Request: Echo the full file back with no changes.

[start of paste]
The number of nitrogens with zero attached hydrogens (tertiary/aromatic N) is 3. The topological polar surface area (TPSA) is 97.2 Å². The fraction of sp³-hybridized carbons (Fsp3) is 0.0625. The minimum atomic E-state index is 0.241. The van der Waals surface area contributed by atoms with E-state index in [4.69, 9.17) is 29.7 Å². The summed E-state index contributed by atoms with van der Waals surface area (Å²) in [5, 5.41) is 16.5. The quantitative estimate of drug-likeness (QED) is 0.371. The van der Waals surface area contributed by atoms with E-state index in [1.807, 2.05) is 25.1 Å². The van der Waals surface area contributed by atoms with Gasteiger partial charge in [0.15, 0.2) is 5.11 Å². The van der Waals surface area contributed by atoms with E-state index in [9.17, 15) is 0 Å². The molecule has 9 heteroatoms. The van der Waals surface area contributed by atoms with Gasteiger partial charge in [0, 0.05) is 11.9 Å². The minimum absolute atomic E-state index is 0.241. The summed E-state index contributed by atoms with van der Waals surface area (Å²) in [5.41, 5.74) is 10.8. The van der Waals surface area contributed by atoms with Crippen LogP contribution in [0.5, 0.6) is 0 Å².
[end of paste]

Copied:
The number of nitrogens with zero attached hydrogens (tertiary/aromatic N) is 3. The topological polar surface area (TPSA) is 97.2 Å². The fraction of sp³-hybridized carbons (Fsp3) is 0.0625. The minimum atomic E-state index is 0.241. The van der Waals surface area contributed by atoms with E-state index in [4.69, 9.17) is 29.7 Å². The summed E-state index contributed by atoms with van der Waals surface area (Å²) in [5, 5.41) is 16.5. The quantitative estimate of drug-likeness (QED) is 0.371. The van der Waals surface area contributed by atoms with E-state index in [1.807, 2.05) is 25.1 Å². The van der Waals surface area contributed by atoms with Gasteiger partial charge in [0.15, 0.2) is 5.11 Å². The van der Waals surface area contributed by atoms with E-state index in [9.17, 15) is 0 Å². The molecule has 9 heteroatoms. The van der Waals surface area contributed by atoms with Gasteiger partial charge in [0, 0.05) is 11.9 Å². The minimum absolute atomic E-state index is 0.241. The summed E-state index contributed by atoms with van der Waals surface area (Å²) in [5.41, 5.74) is 10.8. The van der Waals surface area contributed by atoms with Crippen LogP contribution in [0.5, 0.6) is 0 Å².